“While no amount of money can make up for what she has been through, we hope that she and her family will now be able to move on with their lives, safe in the knowledge that she does not need to worry about paying for her own future care and treatment.”

Lisa said she was delighted to finally be able to draw a line under this chapter in her life. She is now trying to secure part-time work as a model, as well as undertaking volunteer work locally helping other amputees.

 “My life changed forever that day,” she said. “Not only have I had to endure more than five years of physical pain, operations and rehabilitation, but the psychological impact of dealing with this whilst being a full time mum to four children has taken its toll. I’ve had massive bills to pay and huge expenses – such as for specialist medical care, bespoke prosthetics and adapting our home – and have had to endure worries over how I was going to pay for it all.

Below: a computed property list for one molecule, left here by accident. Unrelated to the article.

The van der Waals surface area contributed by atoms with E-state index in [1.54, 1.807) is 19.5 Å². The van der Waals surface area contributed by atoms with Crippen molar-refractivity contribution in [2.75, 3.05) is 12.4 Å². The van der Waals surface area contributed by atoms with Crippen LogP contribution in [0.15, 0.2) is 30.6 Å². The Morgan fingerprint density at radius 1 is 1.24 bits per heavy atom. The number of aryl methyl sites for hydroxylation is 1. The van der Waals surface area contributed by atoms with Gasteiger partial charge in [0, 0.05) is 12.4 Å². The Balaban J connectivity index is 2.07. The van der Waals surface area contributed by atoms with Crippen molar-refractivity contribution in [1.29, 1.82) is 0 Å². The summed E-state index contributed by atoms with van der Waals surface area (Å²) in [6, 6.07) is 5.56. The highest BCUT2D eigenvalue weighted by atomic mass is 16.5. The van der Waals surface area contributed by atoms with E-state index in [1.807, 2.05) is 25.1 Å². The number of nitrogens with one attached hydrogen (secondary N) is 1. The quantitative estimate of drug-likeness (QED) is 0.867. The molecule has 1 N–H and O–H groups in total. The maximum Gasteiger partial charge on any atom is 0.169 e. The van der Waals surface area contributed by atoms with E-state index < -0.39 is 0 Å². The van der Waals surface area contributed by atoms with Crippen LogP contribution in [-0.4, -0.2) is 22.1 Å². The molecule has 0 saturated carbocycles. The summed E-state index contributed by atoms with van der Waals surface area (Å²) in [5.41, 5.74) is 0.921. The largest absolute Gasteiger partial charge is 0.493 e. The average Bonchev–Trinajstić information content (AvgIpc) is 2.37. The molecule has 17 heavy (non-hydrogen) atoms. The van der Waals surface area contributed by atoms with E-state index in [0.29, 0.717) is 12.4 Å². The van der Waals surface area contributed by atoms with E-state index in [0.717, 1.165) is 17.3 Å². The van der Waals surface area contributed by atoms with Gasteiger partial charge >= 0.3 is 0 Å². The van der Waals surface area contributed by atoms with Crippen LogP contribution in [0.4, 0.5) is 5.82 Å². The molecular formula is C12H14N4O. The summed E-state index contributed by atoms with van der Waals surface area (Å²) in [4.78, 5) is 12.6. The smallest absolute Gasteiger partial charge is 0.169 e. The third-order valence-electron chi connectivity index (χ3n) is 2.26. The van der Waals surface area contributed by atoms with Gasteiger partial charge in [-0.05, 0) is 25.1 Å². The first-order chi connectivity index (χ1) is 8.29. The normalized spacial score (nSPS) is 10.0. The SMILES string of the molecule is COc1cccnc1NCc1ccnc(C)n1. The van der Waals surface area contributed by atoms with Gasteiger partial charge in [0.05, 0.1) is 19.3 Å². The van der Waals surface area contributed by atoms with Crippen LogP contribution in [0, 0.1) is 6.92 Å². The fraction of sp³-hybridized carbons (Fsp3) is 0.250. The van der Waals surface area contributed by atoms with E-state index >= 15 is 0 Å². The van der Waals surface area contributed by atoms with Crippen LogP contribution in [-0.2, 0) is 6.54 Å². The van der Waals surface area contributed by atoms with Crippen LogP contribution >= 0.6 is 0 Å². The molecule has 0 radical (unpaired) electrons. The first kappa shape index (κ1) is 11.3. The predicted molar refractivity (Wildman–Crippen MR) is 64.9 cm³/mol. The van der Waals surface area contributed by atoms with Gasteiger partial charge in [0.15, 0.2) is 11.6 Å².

“Throughout it all my children have been incredible,” she said. “They have had to deal with everything I’ve been through, and have been amazing in helping me with everything from getting around and doing housework, to making sure that each one of us is fed and washed and dressed. It has been as big an ordeal for them as it has for me, and I’m so pleased we’re now seeing some light at the end of the tunnel.

“This settlement finally ends my fight to secure my future and that of my children,” said Lisa, “and I am just thrilled that it is finally over.”


How can Fentons Solicitors help?
Fentons Solicitors is experienced in handling claims relating to all types of  serious injury and has a specialist department experienced in handling claims involving catastrophic injuries and amputations.

If you think that you have a case or require further information contact Fentons on 0800 0191 297 or fill in the online claims questionnaire.